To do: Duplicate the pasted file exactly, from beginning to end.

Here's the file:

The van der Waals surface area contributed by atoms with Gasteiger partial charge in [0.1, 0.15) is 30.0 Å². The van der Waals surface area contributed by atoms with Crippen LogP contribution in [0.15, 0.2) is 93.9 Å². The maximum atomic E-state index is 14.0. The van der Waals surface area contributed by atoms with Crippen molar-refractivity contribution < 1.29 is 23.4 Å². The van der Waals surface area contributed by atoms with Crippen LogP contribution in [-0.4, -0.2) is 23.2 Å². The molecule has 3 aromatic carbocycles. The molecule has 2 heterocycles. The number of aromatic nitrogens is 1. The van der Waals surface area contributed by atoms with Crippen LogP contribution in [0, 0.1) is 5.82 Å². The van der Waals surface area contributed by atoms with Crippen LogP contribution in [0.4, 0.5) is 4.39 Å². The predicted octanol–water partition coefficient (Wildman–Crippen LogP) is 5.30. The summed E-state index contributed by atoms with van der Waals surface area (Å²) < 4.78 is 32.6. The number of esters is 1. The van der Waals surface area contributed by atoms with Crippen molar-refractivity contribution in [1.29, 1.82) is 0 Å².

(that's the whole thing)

The van der Waals surface area contributed by atoms with Gasteiger partial charge in [0.1, 0.15) is 30.0 Å². The van der Waals surface area contributed by atoms with Crippen LogP contribution in [0.15, 0.2) is 93.9 Å². The maximum atomic E-state index is 14.0. The van der Waals surface area contributed by atoms with Crippen molar-refractivity contribution < 1.29 is 23.4 Å². The van der Waals surface area contributed by atoms with Crippen LogP contribution in [-0.4, -0.2) is 23.2 Å². The molecule has 3 aromatic carbocycles. The molecule has 2 heterocycles. The number of aromatic nitrogens is 1. The van der Waals surface area contributed by atoms with Crippen LogP contribution in [0, 0.1) is 5.82 Å². The van der Waals surface area contributed by atoms with Crippen LogP contribution in [0.4, 0.5) is 4.39 Å². The predicted octanol–water partition coefficient (Wildman–Crippen LogP) is 5.30. The summed E-state index contributed by atoms with van der Waals surface area (Å²) < 4.78 is 32.6. The number of esters is 1. The van der Waals surface area contributed by atoms with Crippen molar-refractivity contribution in [1.29, 1.82) is 0 Å².